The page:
Indigenous psychologies and critical-emancipatory psychology

Authored by: Narcisa Paredes-Canilao , Ma. Ana Babaran-Diaz , Ma. Nancy B. Florendo , Tala Salinas-Ramos , S. Lily Mendoza

Handbook of Critical Psychology

Print publication date:  April  2015
Online publication date:  April  2015

Print ISBN: 9781848722187
eBook ISBN: 9781315726526
Adobe ISBN: 9781317537182

10.4324/9781315726526.ch37

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Abstract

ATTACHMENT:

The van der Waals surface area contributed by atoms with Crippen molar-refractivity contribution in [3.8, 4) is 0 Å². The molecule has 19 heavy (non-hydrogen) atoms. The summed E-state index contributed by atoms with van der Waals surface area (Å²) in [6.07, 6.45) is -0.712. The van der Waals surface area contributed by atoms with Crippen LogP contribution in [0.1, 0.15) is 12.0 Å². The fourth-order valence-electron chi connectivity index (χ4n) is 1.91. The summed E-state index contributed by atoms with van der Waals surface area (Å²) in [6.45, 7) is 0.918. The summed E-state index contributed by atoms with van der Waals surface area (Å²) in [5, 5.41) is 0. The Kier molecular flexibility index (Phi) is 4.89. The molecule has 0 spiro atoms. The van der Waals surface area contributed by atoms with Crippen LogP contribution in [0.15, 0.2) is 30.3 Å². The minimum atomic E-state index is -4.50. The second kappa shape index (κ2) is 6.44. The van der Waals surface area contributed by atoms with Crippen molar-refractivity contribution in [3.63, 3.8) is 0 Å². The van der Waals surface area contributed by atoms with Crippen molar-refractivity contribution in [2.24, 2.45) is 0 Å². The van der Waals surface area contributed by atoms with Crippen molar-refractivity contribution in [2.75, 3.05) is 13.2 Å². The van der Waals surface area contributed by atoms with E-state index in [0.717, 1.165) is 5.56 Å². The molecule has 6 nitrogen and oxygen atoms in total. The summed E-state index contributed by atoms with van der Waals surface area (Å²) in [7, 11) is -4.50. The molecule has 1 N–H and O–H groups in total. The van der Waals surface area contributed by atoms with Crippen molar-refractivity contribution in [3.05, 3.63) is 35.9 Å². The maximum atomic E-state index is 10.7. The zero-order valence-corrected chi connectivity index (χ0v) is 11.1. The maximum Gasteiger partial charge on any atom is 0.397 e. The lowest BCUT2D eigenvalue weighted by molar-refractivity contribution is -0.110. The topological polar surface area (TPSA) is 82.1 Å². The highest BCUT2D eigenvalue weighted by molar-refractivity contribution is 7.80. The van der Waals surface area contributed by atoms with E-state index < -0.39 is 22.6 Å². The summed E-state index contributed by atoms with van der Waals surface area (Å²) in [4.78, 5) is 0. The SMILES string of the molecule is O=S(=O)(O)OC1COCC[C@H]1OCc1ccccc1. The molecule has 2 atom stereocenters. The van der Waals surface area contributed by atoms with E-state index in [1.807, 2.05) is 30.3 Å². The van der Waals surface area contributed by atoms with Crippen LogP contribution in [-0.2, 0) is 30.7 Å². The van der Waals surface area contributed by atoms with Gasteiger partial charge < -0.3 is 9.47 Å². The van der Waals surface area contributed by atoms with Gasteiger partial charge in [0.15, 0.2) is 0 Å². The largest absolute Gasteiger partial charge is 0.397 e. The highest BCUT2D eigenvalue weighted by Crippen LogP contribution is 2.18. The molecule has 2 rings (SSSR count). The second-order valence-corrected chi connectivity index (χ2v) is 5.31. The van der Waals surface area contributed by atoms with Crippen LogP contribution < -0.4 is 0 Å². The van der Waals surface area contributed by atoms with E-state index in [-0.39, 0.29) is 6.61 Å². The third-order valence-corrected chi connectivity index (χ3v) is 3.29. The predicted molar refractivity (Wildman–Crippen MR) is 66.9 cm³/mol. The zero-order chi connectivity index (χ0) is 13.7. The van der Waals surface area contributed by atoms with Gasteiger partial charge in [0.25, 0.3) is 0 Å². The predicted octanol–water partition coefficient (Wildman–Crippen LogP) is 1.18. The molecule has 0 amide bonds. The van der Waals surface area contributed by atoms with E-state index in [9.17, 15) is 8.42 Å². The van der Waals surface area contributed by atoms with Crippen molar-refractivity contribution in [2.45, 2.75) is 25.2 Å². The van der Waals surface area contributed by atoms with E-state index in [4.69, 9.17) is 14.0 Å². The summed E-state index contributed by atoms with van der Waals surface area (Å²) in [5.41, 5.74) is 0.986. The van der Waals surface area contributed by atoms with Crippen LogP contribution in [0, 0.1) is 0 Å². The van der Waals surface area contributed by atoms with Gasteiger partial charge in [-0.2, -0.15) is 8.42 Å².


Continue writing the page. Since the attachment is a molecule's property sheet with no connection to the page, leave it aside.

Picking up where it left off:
Indigenous psychologies emerged in the 1970s to the 1990s, and continued to gain a following in the last two decades, with the shared goal of engendering psychologies compatible with home-grown ways of living, valuing, and knowing. The term ‘indigenous’ indicates that these psychologies are founded upon oppositions or resistances to the exotic psychologies colonially implanted and/or outsourced from European or American educational centres. This chapter attempts to demonstrate that the different indigenous psychologies have contributed much to the critiques of psychology. More particularly denounced is a psychology bogged down by ‘endemic amnesia’, having failed to fulfil its professional mandate to the racially and culturally different (Naidoo 1996: 7). By insisting that psychology must become relevant to a people’s sociocultural milieu, indigenous psychologists are like-minded with critical psychologists in transforming psychology from a discipline that has ‘betrayed its promise to understand and help people’ to one that will ‘work for social change rather than against it’ (Parker 2007:1).

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